Friday, December 12, 2003

Science Journal Round-up

Science News

Berkeley accused of biotech bias as ecologist is denied tenure
Nature 10 Dec 2003 - Apparently Dr. Ignacio Chapela, an anti-GM ecologist, is upset that he was denied tenure. He claims that it's because Berkeley is biased (towards research that generates money as opposed to research that generates zilcho dinero). Gee, could it be that he didn't get tenure because he published diddley squat?! Sorry, buddy, in science being a nice guy just doesn't cut it.

Hot Research

Molecular Memories That Survive Silicon Device Processing and Real-World Operation
Science 28 Nov 2003 - Chemists from UC Riverside and N. Carolina State have developed an organic molecular method for storing information. They show that porphyrin-based molecules fused to Si(100) can withstand the extremes of temperature (up to 400 degrees C) and ~10^12 read-write cycles. Also, multi-bit information storage is possible with these molecules since they can undergo multiple redox states.

A Protein Interaction Map of Drosophila melanogaster
Science 5 Nov 2003 - For fly biologists out there, this group has attempted to map all the protein to protein interactions in the fly proteome. The main problems I have with this paper is that the resolution of the figures in the paper is poor and that they used two-hybrid experiments to test for interaction between proteins. Two-hybrid experiments often elicit many false positives. But they did assess the reliability of the interactions based on experiments done on yeast orthologs. The results may be useful for finding novel protein-protein interactions and then lead to more extensive testing.

MICROBIOLOGY: Chemical Warfare and Mycobacterial Defense
Science 12 Dec 2003 - Researchers from Cornell University have discovered a key component of how M. tuberculosis, one of the deadliest pathogens, eludes destruction by the body's immune system. M. tuberculosis is typically inhaled into the lungs where it is taken up by macrophages, immune cells that typically engulf and kill foreign cells. M. tuberculosis avoids destruction by blocking fusion with lysosomes (organelles fill with acid and digestive enzymes) and resisting the toxic effects of nitric oxide (NO) which is produced as part of the immune response.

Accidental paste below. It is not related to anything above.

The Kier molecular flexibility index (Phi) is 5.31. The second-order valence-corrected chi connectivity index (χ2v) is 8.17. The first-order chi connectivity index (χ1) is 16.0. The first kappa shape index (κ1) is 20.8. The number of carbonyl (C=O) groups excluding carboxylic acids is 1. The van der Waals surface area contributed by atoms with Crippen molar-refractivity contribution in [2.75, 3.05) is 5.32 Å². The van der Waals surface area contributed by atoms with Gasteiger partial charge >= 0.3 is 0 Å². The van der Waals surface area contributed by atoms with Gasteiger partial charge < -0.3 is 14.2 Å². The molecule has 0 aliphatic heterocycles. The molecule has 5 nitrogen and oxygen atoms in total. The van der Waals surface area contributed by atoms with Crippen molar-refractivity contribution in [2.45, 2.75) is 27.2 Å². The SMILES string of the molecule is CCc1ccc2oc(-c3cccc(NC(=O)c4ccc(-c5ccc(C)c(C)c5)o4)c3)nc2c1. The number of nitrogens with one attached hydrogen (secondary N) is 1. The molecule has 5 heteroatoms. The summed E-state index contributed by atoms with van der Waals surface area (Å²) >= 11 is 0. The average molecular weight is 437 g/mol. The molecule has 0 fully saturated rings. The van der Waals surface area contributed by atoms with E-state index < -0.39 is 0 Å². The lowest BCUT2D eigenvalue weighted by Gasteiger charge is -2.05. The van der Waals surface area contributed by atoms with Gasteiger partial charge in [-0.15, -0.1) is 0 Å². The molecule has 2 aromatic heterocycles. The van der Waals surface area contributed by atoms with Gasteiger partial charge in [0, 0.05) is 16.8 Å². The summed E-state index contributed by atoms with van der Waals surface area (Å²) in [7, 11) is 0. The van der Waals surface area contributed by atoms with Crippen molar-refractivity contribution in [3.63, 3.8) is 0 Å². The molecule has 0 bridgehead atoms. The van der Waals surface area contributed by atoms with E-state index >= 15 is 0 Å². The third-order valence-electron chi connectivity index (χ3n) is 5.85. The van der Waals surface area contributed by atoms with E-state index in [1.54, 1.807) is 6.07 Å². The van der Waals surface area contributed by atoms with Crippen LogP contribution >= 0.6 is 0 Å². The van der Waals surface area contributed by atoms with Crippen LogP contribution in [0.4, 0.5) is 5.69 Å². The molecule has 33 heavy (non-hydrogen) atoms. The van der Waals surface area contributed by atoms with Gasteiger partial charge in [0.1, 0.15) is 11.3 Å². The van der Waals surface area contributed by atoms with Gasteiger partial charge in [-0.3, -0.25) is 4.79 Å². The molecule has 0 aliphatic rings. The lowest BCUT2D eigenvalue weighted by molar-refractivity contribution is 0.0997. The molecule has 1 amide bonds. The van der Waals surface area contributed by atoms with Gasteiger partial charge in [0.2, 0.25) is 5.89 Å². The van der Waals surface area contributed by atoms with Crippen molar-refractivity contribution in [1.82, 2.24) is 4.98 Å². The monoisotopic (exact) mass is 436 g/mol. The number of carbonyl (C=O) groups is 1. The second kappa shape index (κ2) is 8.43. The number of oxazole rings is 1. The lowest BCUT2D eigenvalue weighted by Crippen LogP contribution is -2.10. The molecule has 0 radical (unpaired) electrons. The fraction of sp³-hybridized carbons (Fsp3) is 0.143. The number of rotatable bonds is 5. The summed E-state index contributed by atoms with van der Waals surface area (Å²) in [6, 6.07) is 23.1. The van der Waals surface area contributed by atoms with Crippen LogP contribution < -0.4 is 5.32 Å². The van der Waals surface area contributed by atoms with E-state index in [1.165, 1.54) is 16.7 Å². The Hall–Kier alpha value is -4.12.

The proteosome of M. tuberculosis was shown to be the primary component of NO resistance. Proteosomes are macromolecular protein structures found in prokaryotes and eukaryotes. They function in the turnover of cellular proteins by degradation of misfolded or damaged proteins. In M. tuberculosis, the proteosome detects damaged proteins and is also able to repair them, conserving resources. If some proteins comprising the proteosome are mutated, M. tuberculosis is less virulent and easier for the macrophages to fight off. The M. tuberculosis proteosome may serve as an important target for development of additional tuberculosis drugs to treat drug-resistant strains.

Viewpoints: Tragedy of the Commons (a.k.a the sky is falling)This week's issue of Science has a special issue on managing world resources to commemorate the 35th anniversary of the publication of Garrett Hardin's essay, "The Tragedy of the Commons." Dr. Hardin was a zero-populationist. I'm sure what he said back in 1968 seemed radical, but now his views are eerily commonplace. I'll save a fisking of his essay for a later time, when I'm feeling particularly grumpy. Anyway, this collection of viewpoints on Hardin's theme may interest those of you that may wonder where the U.N. gets their policies on reproduction, global warming, management of global resources etc. It appears that scientists from Hardin's school of thought are making international policy and it should scare those of us that value freedom and personal responsibility.

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